Law A, Messer H. An evidence-based analysis of the antibacterial effectiveness of intracanal medicaments. J Endod 2004;30:689-94.  Back to cited text no. 21
Sayin TC, Cehreli ZC, Deniz D, Akcay A, Tuncel B, Dagli F, et al. Time-dependent decalcifying effects of endodontic irrigants with antibacterial properties. J Endod 2009;35:280-3.  Back to cited text no. 22
Rahabi ML, Abdulkhayum AM. Single visit root canal treatment: Review. Saudi Endod J 2012;2:80-4.  Back to cited text no. 23
Fava LR. One-appointment root canal treatment: Incidence of postoperative pain using a modified double-flared technique. Int Endod J 1991;24:258-62.  Back to cited text no. 24
Al-Negrish AR, Habahbeh R. Flare up rate related to root canal treatment of asymptomatic pulpally necrotic central incisor teeth in patients attending a military hospital. J Dent 2006;34:635-40.  Back to cited text no. 25
Peciuliene V, Reynaud AH, Balciuniene I, Haapasalo M. Isolation of yeasts and enteric bacteria in root-filled teeth with chronic apical periodontitis. Int Endod J 2001;34:429-34.  Back to cited text no. 26
Lin S, Kfir A, Laviv A, Sela G, Fuss Z. The in vitro antibacterial effect of iodine-potassium iodide and calcium hydroxide in infected dentinal tubules at different time intervals. J Contemp Dent Pract 2009;10:59-66.  Back to cited text no. 27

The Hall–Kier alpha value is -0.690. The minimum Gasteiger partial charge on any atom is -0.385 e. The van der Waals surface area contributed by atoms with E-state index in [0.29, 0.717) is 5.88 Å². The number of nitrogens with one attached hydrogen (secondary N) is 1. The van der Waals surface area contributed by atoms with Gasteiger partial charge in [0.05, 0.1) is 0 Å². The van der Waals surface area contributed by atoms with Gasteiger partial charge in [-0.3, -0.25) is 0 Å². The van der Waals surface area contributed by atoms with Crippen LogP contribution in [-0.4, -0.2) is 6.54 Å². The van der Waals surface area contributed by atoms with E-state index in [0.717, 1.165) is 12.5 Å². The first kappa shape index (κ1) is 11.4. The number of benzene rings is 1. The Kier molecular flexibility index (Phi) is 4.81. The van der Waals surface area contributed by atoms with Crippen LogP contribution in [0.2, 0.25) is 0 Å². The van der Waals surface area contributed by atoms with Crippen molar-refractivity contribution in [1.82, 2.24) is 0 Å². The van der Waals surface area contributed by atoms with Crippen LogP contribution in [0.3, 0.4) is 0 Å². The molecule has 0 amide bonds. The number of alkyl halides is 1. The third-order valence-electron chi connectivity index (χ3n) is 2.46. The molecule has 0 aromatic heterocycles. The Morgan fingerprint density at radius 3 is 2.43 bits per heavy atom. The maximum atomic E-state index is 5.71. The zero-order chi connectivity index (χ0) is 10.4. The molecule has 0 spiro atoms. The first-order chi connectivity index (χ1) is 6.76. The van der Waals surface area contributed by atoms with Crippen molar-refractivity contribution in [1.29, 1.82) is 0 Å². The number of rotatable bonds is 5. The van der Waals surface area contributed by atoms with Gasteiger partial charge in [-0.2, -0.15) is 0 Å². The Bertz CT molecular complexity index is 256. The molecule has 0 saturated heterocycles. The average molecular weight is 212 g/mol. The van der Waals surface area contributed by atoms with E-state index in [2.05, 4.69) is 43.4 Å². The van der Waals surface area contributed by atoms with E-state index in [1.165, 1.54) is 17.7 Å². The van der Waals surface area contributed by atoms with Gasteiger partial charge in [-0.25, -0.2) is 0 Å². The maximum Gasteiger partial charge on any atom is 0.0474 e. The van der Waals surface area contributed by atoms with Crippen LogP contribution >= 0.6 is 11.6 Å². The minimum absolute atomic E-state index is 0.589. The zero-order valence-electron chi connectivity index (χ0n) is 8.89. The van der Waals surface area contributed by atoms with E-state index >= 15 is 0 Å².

Safavi KE, Spangberg LS, Langeland K. Root canal dentinal tubule disinfection. J Endod 1990;16:207-10.  Back to cited text no. 28
Weine FS. Endodontic Therapy. 6th ed. St. Louis: CV Mosby; 2004. p. 139.  Back to cited text no. 29
Ng YL, Glennon JP, Setchell DJ, Gulabivala K. Prevalence of and factors affecting post-obturation pain in patients undergoing root canal treatment. Int Endod J 2004;37:381-91.  Back to cited text no. 30
Silveira AM, Lopes HP, Siqueira JF Jr., Macedo SB, Consolaro A. Periradicular repair after two-visit endodontic treatment using two different intracanal medications compared to single-visit endodontic treatment. Braz Dent J 2007;18:299-304.  Back to cited text no. 31


  [Figure 1], [Figure 2]

  [Table 1], [Table 2], [Table 3], [Table 4]


Similar in PUBMED
   Search Pubmed for
   Search in Google Scholar for
 Related articles
Access Statistics
Email Alert *
Add to My List *
* Registration required (free)

  In this article
Materials and Me...
Article Figures
Article Tables

 Article Access Statistics
    PDF Downloaded495    
    Comments [Add]    

Recommend this journal